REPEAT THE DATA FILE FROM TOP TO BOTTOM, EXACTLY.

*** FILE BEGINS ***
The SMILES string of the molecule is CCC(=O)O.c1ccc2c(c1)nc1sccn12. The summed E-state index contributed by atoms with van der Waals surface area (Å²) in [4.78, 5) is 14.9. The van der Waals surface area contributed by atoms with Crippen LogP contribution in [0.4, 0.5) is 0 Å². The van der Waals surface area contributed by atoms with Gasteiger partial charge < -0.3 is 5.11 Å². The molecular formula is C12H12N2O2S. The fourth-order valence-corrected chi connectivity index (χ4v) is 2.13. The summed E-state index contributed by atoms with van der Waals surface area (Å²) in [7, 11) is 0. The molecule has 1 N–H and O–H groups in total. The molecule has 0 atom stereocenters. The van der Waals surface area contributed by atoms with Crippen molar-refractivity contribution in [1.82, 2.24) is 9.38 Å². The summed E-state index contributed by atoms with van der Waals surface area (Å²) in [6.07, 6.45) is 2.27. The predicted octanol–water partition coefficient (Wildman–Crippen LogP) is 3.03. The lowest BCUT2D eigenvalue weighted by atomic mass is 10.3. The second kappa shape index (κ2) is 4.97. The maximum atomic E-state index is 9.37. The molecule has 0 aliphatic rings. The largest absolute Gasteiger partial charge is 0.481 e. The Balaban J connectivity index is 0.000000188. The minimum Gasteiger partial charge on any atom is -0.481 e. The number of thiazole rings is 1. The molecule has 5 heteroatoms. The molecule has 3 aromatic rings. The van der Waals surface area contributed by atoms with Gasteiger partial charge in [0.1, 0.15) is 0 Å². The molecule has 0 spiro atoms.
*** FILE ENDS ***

The SMILES string of the molecule is CCC(=O)O.c1ccc2c(c1)nc1sccn12. The summed E-state index contributed by atoms with van der Waals surface area (Å²) in [4.78, 5) is 14.9. The van der Waals surface area contributed by atoms with Crippen LogP contribution in [0.4, 0.5) is 0 Å². The van der Waals surface area contributed by atoms with Gasteiger partial charge < -0.3 is 5.11 Å². The molecular formula is C12H12N2O2S. The fourth-order valence-corrected chi connectivity index (χ4v) is 2.13. The summed E-state index contributed by atoms with van der Waals surface area (Å²) in [7, 11) is 0. The molecule has 1 N–H and O–H groups in total. The molecule has 0 atom stereocenters. The van der Waals surface area contributed by atoms with Crippen molar-refractivity contribution in [1.82, 2.24) is 9.38 Å². The summed E-state index contributed by atoms with van der Waals surface area (Å²) in [6.07, 6.45) is 2.27. The predicted octanol–water partition coefficient (Wildman–Crippen LogP) is 3.03. The lowest BCUT2D eigenvalue weighted by atomic mass is 10.3. The second kappa shape index (κ2) is 4.97. The maximum atomic E-state index is 9.37. The molecule has 0 aliphatic rings. The largest absolute Gasteiger partial charge is 0.481 e. The Balaban J connectivity index is 0.000000188. The minimum Gasteiger partial charge on any atom is -0.481 e. The number of thiazole rings is 1. The molecule has 5 heteroatoms. The molecule has 3 aromatic rings. The van der Waals surface area contributed by atoms with Gasteiger partial charge in [0.1, 0.15) is 0 Å². The molecule has 0 spiro atoms.